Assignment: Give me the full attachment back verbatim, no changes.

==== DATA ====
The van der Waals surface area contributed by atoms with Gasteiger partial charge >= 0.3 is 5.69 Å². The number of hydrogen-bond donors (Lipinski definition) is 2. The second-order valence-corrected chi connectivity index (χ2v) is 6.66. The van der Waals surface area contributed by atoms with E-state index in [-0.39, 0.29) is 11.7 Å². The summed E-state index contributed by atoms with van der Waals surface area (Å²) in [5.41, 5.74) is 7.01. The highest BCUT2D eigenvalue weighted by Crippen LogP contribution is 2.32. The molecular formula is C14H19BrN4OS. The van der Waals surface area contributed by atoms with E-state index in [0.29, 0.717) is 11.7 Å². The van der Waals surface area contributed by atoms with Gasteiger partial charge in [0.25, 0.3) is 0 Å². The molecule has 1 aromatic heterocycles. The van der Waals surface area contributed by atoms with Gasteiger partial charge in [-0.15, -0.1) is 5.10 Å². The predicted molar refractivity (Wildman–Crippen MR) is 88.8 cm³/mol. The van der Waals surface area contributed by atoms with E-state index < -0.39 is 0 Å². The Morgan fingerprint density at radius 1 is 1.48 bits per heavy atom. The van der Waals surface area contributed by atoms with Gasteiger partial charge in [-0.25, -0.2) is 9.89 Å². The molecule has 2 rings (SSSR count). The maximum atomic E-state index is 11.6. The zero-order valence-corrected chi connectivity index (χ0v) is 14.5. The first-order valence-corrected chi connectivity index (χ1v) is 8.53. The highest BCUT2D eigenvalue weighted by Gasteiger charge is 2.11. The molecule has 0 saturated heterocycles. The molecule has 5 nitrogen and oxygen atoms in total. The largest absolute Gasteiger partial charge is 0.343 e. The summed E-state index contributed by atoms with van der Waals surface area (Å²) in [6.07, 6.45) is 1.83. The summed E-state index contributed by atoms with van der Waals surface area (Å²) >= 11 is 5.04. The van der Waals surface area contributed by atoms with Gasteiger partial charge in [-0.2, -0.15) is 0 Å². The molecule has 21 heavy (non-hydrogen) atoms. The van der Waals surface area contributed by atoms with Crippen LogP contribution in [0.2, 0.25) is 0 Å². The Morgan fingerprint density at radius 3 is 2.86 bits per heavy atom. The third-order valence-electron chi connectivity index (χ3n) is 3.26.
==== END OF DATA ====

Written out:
The van der Waals surface area contributed by atoms with Gasteiger partial charge >= 0.3 is 5.69 Å². The number of hydrogen-bond donors (Lipinski definition) is 2. The second-order valence-corrected chi connectivity index (χ2v) is 6.66. The van der Waals surface area contributed by atoms with E-state index in [-0.39, 0.29) is 11.7 Å². The summed E-state index contributed by atoms with van der Waals surface area (Å²) in [5.41, 5.74) is 7.01. The highest BCUT2D eigenvalue weighted by Crippen LogP contribution is 2.32. The molecular formula is C14H19BrN4OS. The van der Waals surface area contributed by atoms with E-state index in [0.29, 0.717) is 11.7 Å². The van der Waals surface area contributed by atoms with Gasteiger partial charge in [0.25, 0.3) is 0 Å². The molecule has 1 aromatic heterocycles. The van der Waals surface area contributed by atoms with Gasteiger partial charge in [-0.15, -0.1) is 5.10 Å². The predicted molar refractivity (Wildman–Crippen MR) is 88.8 cm³/mol. The van der Waals surface area contributed by atoms with E-state index < -0.39 is 0 Å². The Morgan fingerprint density at radius 1 is 1.48 bits per heavy atom. The van der Waals surface area contributed by atoms with Gasteiger partial charge in [-0.25, -0.2) is 9.89 Å². The molecule has 2 rings (SSSR count). The maximum atomic E-state index is 11.6. The zero-order valence-corrected chi connectivity index (χ0v) is 14.5. The first-order valence-corrected chi connectivity index (χ1v) is 8.53. The highest BCUT2D eigenvalue weighted by Gasteiger charge is 2.11. The molecule has 0 saturated heterocycles. The molecule has 5 nitrogen and oxygen atoms in total. The largest absolute Gasteiger partial charge is 0.343 e. The summed E-state index contributed by atoms with van der Waals surface area (Å²) in [6.07, 6.45) is 1.83. The summed E-state index contributed by atoms with van der Waals surface area (Å²) >= 11 is 5.04. The van der Waals surface area contributed by atoms with Gasteiger partial charge in [-0.2, -0.15) is 0 Å². The molecule has 21 heavy (non-hydrogen) atoms. The van der Waals surface area contributed by atoms with Crippen LogP contribution in [0.2, 0.25) is 0 Å². The Morgan fingerprint density at radius 3 is 2.86 bits per heavy atom. The third-order valence-electron chi connectivity index (χ3n) is 3.26.